Hydrate or die-drate

On the importance of H2O

February 9, 2017

The warnings are endless: your grades will go down if you stop drinking water, dehydration putting your vigilance and motor skills at odds. Regardless, Blake students largely disregard drinking throughout the day.

     The most widely recommended daily water intake is two litres, or, in Blake terms, two Nalgenes. And staying hydrated makes a difference.

     Drew Anderson ‘17, who drinks about twice the recommended daily intake, offers, “I used to get sick often, but ever since I’ve started hydrating I definitely feel better, more energetic.”   

     The tales about water’s perks prove to be true, however two litres, or half a gallon, seems excessive to some. Nico Udris ‘19 argues, “The myth about hydration is that there’s a universal metric. I drink when I’m thirsty, and that has worked out well for me.”  However, it is said that once you recognize that you’re thirsty, you’re already dehydrated.

    There are few downsides to drinking those two litres or even more everyday. Sickness becomes scarce, dental hygiene improves, and digestion is facilitated, to name a few.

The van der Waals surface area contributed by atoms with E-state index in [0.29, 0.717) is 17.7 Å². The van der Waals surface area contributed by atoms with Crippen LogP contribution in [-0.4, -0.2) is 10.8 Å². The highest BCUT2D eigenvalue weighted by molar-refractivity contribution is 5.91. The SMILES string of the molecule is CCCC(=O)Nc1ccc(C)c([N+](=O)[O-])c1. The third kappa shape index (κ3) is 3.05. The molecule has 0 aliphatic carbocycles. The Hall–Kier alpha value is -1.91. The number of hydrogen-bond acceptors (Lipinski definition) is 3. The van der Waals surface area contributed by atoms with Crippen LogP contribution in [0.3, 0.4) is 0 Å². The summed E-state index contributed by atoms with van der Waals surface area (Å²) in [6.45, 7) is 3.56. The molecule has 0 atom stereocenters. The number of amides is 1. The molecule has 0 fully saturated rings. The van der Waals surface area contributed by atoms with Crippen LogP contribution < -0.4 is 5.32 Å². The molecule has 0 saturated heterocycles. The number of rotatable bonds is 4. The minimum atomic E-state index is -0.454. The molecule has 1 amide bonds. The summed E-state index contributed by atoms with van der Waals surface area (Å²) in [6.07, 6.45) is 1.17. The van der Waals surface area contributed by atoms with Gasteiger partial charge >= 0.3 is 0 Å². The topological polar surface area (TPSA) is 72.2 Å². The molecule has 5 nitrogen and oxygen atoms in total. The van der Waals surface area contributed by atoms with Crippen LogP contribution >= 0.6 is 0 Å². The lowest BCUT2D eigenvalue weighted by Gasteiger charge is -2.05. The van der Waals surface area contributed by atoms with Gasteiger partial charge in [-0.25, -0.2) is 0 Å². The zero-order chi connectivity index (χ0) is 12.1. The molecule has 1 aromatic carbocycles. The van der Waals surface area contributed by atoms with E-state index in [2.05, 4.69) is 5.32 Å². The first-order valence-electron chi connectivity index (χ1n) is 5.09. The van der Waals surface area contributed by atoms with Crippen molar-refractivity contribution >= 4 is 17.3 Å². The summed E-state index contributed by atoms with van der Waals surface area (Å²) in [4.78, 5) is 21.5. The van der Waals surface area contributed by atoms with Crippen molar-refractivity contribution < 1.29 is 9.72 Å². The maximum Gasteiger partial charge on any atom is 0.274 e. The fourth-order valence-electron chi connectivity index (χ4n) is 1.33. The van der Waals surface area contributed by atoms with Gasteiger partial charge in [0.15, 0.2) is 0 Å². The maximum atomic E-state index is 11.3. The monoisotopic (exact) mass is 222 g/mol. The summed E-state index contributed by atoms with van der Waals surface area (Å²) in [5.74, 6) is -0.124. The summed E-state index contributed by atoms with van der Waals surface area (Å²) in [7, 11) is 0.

Over-hydration, while it does exist, is nearly impossible to reach. An avid water-drinking Kaja Bingham ‘19 remarks, “I don’t think I’ve ever gotten anywhere close to over-hydration.”

     At Blake, we often get caught up in hours of homework and demanding schedules, but drinking water takes up essentially no extra time besides the twenty seconds it takes to fill your glass in the lunchroom. 

     Anderson sums it up, “I don’t see why more people don’t grab a bottle and stay hydrated all day.” If the downsides exist on such a small level in comparison to what our community gains, why not drink more water?

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